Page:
July 19th, 2017
Saying farewell to J.D. Martinez signals
the end of a great era of Tigers baseball
By KEITH GAVE
Less than 24 hours after his “spasmy” back forced him out of the game and nearly broke the Internet, J.D. Martinez finally got the news we’ve all been expecting for awhile now.
The shoe finally dropped. The Tigers traded their slugging right fielder to the Arizona Diamondbacks for three young prospects, all of them shortstops. More shoes are likely to drop over the next 11 days or so, with GM Al Avila expected to deal its closer, left-handed reliever Justin Wilson, and catcher Alex Avila, Al’s son.
And it may not end there as the franchise closes the book on more than a decade’s worth of serious relevance that, for all practical purposes was really finished a few years ago. For the past two seasons, the Tigers haven’t been nearly as good as some of us expected them to be, especially considering they have one of the highest payrolls in baseball.
Not only did they not make the playoffs last year, they finished dead last in the Central Division, and there flirting with the basement again until the Chicago White Sox pretty much secured that space by trading off the few MLB players remaining on their roster to continue stockpiling prospects.
Which is the same detour the Tigers are taking, starting with the Martinez trade.
Now quick, raise your hand if you were watching when he left the Tiger’s game Monday in the sixth inning and you didn’t immediately think of Austin Jackson, slowly trotting to the dugout from his post in center field in the middle of a game on the MLB trade deadline in 2014.
Ah, so you’re the one.
A moment of déjà vu for the rest of us when Alex Pressley sprinted to vacant right in Kansas City after retrieving his glove – sending the Twittersphere into a tizzy with speculation that Martinez had been pulled from the game because he finally had been traded.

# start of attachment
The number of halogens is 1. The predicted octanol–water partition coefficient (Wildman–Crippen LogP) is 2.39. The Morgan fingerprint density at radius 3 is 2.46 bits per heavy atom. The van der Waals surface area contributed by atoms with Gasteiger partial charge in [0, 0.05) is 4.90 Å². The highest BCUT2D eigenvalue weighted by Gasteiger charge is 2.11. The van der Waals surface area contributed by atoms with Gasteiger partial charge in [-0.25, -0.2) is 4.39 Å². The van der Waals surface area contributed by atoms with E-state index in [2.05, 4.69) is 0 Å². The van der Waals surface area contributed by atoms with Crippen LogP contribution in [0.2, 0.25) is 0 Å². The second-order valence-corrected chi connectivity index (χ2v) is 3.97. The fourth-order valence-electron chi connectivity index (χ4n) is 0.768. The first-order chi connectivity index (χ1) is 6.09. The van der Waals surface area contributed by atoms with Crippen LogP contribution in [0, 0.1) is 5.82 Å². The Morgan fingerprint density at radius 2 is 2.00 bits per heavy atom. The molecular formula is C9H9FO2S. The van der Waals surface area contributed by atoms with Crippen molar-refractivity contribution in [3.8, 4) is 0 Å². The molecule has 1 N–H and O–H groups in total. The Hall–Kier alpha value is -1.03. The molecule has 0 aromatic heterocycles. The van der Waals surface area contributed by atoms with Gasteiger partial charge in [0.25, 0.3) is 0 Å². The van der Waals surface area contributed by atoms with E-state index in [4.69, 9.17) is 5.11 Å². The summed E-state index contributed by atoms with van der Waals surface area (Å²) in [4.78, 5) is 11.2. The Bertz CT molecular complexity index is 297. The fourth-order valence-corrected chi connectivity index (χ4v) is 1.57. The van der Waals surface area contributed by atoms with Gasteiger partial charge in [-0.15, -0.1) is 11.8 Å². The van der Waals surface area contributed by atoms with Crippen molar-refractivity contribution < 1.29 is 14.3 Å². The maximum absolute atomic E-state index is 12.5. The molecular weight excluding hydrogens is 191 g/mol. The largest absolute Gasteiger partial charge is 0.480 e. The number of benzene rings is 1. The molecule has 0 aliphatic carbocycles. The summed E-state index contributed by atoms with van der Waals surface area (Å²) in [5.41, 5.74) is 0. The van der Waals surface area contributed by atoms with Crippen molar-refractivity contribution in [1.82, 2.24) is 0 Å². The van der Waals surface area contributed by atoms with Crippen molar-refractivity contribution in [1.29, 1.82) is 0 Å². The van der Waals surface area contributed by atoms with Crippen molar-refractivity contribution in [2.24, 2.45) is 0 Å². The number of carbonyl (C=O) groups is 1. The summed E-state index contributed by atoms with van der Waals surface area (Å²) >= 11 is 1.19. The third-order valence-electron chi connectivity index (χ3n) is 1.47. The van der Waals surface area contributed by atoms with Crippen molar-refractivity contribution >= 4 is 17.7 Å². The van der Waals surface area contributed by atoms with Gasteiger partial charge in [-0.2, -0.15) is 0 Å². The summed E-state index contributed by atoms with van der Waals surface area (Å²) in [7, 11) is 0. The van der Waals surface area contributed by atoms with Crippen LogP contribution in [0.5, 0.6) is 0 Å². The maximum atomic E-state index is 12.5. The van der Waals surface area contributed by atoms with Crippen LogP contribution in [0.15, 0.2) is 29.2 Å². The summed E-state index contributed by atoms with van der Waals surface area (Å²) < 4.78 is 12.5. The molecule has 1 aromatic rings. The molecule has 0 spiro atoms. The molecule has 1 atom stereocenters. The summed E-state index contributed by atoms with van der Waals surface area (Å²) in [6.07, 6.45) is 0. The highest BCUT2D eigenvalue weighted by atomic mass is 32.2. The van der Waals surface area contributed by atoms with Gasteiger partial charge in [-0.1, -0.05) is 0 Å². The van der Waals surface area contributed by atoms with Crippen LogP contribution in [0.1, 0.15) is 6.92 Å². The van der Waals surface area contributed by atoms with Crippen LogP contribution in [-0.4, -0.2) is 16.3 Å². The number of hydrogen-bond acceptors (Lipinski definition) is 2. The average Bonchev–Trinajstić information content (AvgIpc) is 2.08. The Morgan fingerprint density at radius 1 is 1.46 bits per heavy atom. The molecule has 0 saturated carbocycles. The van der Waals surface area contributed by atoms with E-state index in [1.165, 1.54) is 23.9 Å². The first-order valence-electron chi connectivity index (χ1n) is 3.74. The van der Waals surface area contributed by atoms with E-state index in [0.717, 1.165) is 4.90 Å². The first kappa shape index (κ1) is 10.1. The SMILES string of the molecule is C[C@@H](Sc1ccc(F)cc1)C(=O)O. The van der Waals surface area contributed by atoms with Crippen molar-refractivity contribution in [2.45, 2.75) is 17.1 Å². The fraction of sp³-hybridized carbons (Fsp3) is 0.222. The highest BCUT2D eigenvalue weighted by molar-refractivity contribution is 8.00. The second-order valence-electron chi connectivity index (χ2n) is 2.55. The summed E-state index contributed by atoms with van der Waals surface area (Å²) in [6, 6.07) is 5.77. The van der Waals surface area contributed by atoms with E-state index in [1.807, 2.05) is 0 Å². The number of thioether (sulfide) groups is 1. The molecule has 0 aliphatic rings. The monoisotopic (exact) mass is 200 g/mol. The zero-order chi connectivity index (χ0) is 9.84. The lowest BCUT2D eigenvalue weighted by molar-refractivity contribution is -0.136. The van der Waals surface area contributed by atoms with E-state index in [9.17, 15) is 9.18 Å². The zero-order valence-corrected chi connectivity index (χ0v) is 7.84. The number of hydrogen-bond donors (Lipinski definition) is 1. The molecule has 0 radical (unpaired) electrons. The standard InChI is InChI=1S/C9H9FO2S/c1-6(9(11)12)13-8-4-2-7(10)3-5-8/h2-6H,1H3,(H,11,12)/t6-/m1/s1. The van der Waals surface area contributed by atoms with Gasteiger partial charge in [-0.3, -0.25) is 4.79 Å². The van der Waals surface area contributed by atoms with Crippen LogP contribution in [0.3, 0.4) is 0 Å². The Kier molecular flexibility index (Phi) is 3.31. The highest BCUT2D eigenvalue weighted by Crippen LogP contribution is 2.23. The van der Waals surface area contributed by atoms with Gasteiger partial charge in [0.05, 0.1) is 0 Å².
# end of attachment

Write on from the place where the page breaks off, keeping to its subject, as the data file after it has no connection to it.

Ironically, the trade was announced just before the Tigers won their fourth straight game and looked like a team about to finally put together a run that might get them contending at the top with the Cleveland Indians. A four-game sweep in Kansas City – a monumental task team against any team in MLB – the Tigers could catch the Royals and pull close enough to the Indians to smell their war paint.
The problem is even if they get that close they’ll have to play the final 70 games or so without their most consistent power hitter, Martinez, their closer, Wilson, and their backup catcher who has played far, far more than anyone expected him to because Alex Avila has been the Tigers’ best hitter this season after Justin Upton.
Meantime, have no sympathy about Martinez on the move. He said he would be happy to remain in a Tigers uniform for the rest of his career. He could have stayed. It was his option, and he made it clear he wanted to test the market. And the Tigers will be part of that market.
They could re-sign him in the off-season, though they probably need to unload one of those burdensome contracts. Yeah, we’re talking about Justin Verlander, or even Miguel Cabrera. Because let’s face it: A true overhaul of this roster, which is what Avila has in mind, can’t begin until the Tigers can free themselves of contracts forged by their late owner, Mike Ilitch.
And let’s not blame him either. All he was doing was trying to deliver a winner to the city he cherished.
So, as we start witness the beginning of the end, let’s try not to be sad that it’s over. Let’s rejoice over all those four straight AL Central titles from 2012-15, and those two trips to the World Series in 2006 and 2012.
No, they didn’t deliver a World Series like those great Tigers teams from about 1967-72, or the mid-1980s teams. But this last decade or so sure was fun while it lasted, eh?